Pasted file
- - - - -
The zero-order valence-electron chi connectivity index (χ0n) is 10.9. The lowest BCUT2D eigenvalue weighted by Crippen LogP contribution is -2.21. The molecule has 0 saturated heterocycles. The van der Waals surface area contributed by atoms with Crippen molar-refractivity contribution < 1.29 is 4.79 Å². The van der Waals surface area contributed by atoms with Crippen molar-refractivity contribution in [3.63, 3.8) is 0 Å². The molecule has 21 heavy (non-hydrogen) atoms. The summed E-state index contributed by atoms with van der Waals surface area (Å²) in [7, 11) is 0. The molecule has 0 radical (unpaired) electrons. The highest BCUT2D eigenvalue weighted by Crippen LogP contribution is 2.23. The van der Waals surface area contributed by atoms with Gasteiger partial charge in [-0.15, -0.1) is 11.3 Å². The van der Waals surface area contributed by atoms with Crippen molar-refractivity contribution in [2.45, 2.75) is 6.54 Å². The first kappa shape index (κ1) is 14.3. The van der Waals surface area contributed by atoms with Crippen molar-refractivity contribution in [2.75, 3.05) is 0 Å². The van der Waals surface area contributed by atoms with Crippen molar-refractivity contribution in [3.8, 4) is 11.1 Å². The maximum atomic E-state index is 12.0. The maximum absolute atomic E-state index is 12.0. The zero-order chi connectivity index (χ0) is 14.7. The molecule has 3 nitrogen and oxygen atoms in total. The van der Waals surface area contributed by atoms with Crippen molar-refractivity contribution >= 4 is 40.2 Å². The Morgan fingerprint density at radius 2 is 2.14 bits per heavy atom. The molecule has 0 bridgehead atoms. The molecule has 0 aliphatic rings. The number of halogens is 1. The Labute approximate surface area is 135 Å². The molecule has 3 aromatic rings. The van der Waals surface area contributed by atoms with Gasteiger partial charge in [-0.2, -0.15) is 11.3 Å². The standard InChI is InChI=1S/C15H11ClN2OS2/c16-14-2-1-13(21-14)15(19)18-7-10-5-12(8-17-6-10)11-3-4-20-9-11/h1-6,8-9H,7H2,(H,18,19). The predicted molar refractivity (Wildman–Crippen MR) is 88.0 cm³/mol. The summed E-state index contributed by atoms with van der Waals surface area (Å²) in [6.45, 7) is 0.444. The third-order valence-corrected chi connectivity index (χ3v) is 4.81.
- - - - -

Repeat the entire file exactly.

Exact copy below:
The zero-order valence-electron chi connectivity index (χ0n) is 10.9. The lowest BCUT2D eigenvalue weighted by Crippen LogP contribution is -2.21. The molecule has 0 saturated heterocycles. The van der Waals surface area contributed by atoms with Crippen molar-refractivity contribution < 1.29 is 4.79 Å². The van der Waals surface area contributed by atoms with Crippen molar-refractivity contribution in [3.63, 3.8) is 0 Å². The molecule has 21 heavy (non-hydrogen) atoms. The summed E-state index contributed by atoms with van der Waals surface area (Å²) in [7, 11) is 0. The molecule has 0 radical (unpaired) electrons. The highest BCUT2D eigenvalue weighted by Crippen LogP contribution is 2.23. The van der Waals surface area contributed by atoms with Gasteiger partial charge in [-0.15, -0.1) is 11.3 Å². The van der Waals surface area contributed by atoms with Crippen molar-refractivity contribution in [2.45, 2.75) is 6.54 Å². The first kappa shape index (κ1) is 14.3. The van der Waals surface area contributed by atoms with Crippen molar-refractivity contribution in [2.75, 3.05) is 0 Å². The van der Waals surface area contributed by atoms with Crippen molar-refractivity contribution in [3.8, 4) is 11.1 Å². The maximum atomic E-state index is 12.0. The maximum absolute atomic E-state index is 12.0. The zero-order chi connectivity index (χ0) is 14.7. The molecule has 3 nitrogen and oxygen atoms in total. The van der Waals surface area contributed by atoms with Crippen molar-refractivity contribution >= 4 is 40.2 Å². The Morgan fingerprint density at radius 2 is 2.14 bits per heavy atom. The molecule has 0 bridgehead atoms. The molecule has 0 aliphatic rings. The number of halogens is 1. The Labute approximate surface area is 135 Å². The molecule has 3 aromatic rings. The van der Waals surface area contributed by atoms with Gasteiger partial charge in [-0.2, -0.15) is 11.3 Å². The standard InChI is InChI=1S/C15H11ClN2OS2/c16-14-2-1-13(21-14)15(19)18-7-10-5-12(8-17-6-10)11-3-4-20-9-11/h1-6,8-9H,7H2,(H,18,19). The predicted molar refractivity (Wildman–Crippen MR) is 88.0 cm³/mol. The summed E-state index contributed by atoms with van der Waals surface area (Å²) in [6.45, 7) is 0.444. The third-order valence-corrected chi connectivity index (χ3v) is 4.81.